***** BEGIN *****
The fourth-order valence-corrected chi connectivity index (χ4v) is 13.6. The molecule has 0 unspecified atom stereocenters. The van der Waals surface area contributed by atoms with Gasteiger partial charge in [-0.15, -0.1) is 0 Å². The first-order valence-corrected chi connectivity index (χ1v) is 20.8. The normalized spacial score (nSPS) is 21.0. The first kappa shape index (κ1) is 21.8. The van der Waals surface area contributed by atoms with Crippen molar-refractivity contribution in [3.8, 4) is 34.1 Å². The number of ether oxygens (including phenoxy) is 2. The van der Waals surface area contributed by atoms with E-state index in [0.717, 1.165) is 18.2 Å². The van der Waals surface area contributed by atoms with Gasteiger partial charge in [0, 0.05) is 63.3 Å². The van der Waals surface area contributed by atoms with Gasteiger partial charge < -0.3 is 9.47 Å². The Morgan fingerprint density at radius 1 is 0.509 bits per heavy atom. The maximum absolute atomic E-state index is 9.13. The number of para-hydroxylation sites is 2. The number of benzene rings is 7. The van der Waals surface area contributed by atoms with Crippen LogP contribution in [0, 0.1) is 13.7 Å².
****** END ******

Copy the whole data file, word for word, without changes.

The fourth-order valence-corrected chi connectivity index (χ4v) is 13.6. The molecule has 0 unspecified atom stereocenters. The van der Waals surface area contributed by atoms with Gasteiger partial charge in [-0.15, -0.1) is 0 Å². The first-order valence-corrected chi connectivity index (χ1v) is 20.8. The normalized spacial score (nSPS) is 21.0. The first kappa shape index (κ1) is 21.8. The van der Waals surface area contributed by atoms with Crippen molar-refractivity contribution in [3.8, 4) is 34.1 Å². The number of ether oxygens (including phenoxy) is 2. The van der Waals surface area contributed by atoms with E-state index in [0.717, 1.165) is 18.2 Å². The van der Waals surface area contributed by atoms with Gasteiger partial charge in [0, 0.05) is 63.3 Å². The van der Waals surface area contributed by atoms with Gasteiger partial charge < -0.3 is 9.47 Å². The Morgan fingerprint density at radius 1 is 0.509 bits per heavy atom. The maximum absolute atomic E-state index is 9.13. The number of para-hydroxylation sites is 2. The number of benzene rings is 7. The van der Waals surface area contributed by atoms with Crippen LogP contribution in [0, 0.1) is 13.7 Å².